Stingray Boats
Rags to Rigs

Boating Life - May 2005

1979 Stingray 175

This isn't just any 17-foot Stingray bowrider; it's the very first boat this Hartsville, S.C., builder made. In the subsequent years, its original owner had passed away and the boat was crumbling away under a shed.

For Mike Weatherford, the first Stingray was his Holy Grail. "This boat has 001 on the transom," says the longtime Stingray employee, who mounted the engine on that boat 26 years ago. "I knew where 004 was, but I didn't want number 2, 3, or 4. I only wanted number 1."

Weatherford tried three times to buy the boat from the Miller family, who owned it, finally getting a "yes" just in time for Stingray's 25th anniversary in 2004.

During that time, Al Fink, Stingray's founder and president, didn't know about the mission. "I went to Mr. Fink's wife and told her what I was up to," Weatherford says. "She told me to buy it and let her know how much it was going to take; she wanted to give it to him for a birthday present."

Weatherford gave her the title and the original bill of sale. Then Weatherford went to work on rescuing the historic boat, pecking away at it for two years. "The boat didn't mean anything till we got to our 25th anniversary," he says. "I wasn't in a hurry."

Chris Tauber
Boating Life Magazine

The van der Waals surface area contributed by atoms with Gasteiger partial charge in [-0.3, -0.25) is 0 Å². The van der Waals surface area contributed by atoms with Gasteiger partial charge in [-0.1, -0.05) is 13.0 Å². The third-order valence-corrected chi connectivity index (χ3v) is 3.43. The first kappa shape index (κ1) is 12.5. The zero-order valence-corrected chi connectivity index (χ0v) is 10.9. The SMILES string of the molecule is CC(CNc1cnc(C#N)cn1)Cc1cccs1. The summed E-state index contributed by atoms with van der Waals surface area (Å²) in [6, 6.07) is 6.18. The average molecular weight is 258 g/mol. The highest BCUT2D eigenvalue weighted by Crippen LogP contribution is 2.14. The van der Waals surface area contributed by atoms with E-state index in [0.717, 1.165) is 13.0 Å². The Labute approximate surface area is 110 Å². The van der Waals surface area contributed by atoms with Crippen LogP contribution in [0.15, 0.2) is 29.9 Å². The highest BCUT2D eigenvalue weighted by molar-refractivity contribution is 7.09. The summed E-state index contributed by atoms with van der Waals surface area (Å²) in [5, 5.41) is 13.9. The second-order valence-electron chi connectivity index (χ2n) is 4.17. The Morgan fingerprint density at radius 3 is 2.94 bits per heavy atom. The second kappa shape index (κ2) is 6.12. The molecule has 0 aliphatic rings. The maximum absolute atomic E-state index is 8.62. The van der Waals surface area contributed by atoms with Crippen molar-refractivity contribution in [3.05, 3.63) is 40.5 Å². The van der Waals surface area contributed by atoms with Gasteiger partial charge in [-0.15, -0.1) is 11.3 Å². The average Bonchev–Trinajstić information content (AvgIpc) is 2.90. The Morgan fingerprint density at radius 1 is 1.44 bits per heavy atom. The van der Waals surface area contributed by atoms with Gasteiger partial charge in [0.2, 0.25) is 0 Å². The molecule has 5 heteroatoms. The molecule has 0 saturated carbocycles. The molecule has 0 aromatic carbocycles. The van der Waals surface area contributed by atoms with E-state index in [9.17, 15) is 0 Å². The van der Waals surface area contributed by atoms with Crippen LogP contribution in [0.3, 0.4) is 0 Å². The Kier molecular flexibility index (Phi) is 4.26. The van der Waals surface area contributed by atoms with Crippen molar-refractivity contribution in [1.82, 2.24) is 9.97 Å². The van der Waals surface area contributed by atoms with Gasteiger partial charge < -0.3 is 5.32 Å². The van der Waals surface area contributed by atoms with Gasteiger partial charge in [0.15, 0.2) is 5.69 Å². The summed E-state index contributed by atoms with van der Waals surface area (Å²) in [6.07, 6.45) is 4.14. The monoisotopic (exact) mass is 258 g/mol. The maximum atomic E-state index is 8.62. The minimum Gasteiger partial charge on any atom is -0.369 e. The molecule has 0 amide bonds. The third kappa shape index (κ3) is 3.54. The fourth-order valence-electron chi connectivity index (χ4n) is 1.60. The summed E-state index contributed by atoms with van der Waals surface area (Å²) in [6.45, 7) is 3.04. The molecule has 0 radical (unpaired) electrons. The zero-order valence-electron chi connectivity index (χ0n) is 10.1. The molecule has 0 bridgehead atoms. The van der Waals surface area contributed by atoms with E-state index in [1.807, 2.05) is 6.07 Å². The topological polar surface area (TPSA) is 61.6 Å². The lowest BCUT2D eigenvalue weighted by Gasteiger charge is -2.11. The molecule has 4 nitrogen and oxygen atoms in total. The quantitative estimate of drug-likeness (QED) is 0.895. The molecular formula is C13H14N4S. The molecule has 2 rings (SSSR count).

WHAT HE DID:
    TOTAL
    $8,000
    FOR RENOVATION
  • The fittings were eat up by saltwater. "We used chrome-coated aluminum on those first boats," Weatherford says. Stainless fittings are standard now, but in order to be authentic he put on originals.
  • The interior was completely ripped out. The carpet was shot and the seats and side panels were rotten. Weatherford replaced what he could, then went back to the Wise Company in Greelyville, South Carolina, which did the interiors for the early Stingrays. Wise still had the original records and recreated the interior, including the wooden motorbox.
  • The engine wasn't running, so Weatherford rebuilt the carburetor.
  • The trailer, which was also original, enjoyed a facelift, too. Weatherford replaced the bunks and side steps, then recarpeted them. He sandblasted the frame, repainted it, put on new tires and swapped the rusted-out winch for a new one.
  • The rails, both bow and stern, Weatherford redid. The bow rail was easy enough to make at Stingray, but because of a tricky radius in the bends of the stern rail, it had to be outsourced to Bob Walwork in Florida.
    As if he had a time machine, Weatherford brought Stingray boat No. 1 back from 1979. It helped mark the company's 25th anniversary, and Fink has been glad to have it back and on display at the offices. While Weatherford has tested the boat and engine on Stingray's "garden hose," he's never run it on the water—and likely never will. After the boat has come so far, "It ain't going nowhere," he says.



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